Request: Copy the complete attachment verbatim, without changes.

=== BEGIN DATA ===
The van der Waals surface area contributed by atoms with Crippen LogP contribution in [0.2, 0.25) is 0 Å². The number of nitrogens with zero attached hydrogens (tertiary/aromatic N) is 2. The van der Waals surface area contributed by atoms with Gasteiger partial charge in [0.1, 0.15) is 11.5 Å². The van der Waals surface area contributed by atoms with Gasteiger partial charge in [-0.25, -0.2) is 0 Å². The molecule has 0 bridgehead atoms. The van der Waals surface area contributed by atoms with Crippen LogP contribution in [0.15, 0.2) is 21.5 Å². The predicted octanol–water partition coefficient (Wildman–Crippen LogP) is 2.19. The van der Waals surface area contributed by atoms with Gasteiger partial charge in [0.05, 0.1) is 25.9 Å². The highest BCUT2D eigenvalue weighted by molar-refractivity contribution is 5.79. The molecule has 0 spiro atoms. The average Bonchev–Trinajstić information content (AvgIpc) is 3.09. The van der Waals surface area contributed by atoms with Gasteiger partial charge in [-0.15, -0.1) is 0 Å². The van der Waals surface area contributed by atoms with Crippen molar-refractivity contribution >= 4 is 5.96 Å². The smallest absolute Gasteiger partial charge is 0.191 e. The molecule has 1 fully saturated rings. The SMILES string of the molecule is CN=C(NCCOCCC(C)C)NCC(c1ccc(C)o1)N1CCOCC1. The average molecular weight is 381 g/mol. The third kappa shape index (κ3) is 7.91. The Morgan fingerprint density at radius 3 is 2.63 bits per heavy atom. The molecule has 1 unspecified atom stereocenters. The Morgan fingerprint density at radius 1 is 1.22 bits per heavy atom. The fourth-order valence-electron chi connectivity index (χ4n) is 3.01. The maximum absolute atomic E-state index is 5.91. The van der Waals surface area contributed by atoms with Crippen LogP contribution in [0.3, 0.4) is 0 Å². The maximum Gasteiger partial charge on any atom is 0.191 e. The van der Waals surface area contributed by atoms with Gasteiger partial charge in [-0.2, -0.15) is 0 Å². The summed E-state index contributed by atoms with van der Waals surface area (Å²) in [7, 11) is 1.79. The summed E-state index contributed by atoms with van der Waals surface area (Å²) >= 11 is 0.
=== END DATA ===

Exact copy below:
The van der Waals surface area contributed by atoms with Crippen LogP contribution in [0.2, 0.25) is 0 Å². The number of nitrogens with zero attached hydrogens (tertiary/aromatic N) is 2. The van der Waals surface area contributed by atoms with Gasteiger partial charge in [0.1, 0.15) is 11.5 Å². The van der Waals surface area contributed by atoms with Gasteiger partial charge in [-0.25, -0.2) is 0 Å². The molecule has 0 bridgehead atoms. The van der Waals surface area contributed by atoms with Crippen LogP contribution in [0.15, 0.2) is 21.5 Å². The predicted octanol–water partition coefficient (Wildman–Crippen LogP) is 2.19. The van der Waals surface area contributed by atoms with Gasteiger partial charge in [0.05, 0.1) is 25.9 Å². The highest BCUT2D eigenvalue weighted by molar-refractivity contribution is 5.79. The molecule has 0 spiro atoms. The average Bonchev–Trinajstić information content (AvgIpc) is 3.09. The van der Waals surface area contributed by atoms with Gasteiger partial charge in [-0.15, -0.1) is 0 Å². The van der Waals surface area contributed by atoms with Crippen molar-refractivity contribution >= 4 is 5.96 Å². The smallest absolute Gasteiger partial charge is 0.191 e. The molecule has 1 fully saturated rings. The SMILES string of the molecule is CN=C(NCCOCCC(C)C)NCC(c1ccc(C)o1)N1CCOCC1. The average molecular weight is 381 g/mol. The third kappa shape index (κ3) is 7.91. The Morgan fingerprint density at radius 3 is 2.63 bits per heavy atom. The molecule has 1 unspecified atom stereocenters. The Morgan fingerprint density at radius 1 is 1.22 bits per heavy atom. The fourth-order valence-electron chi connectivity index (χ4n) is 3.01. The maximum absolute atomic E-state index is 5.91. The van der Waals surface area contributed by atoms with Crippen LogP contribution in [0.3, 0.4) is 0 Å². The maximum Gasteiger partial charge on any atom is 0.191 e. The van der Waals surface area contributed by atoms with Gasteiger partial charge in [-0.2, -0.15) is 0 Å². The summed E-state index contributed by atoms with van der Waals surface area (Å²) in [7, 11) is 1.79. The summed E-state index contributed by atoms with van der Waals surface area (Å²) >= 11 is 0.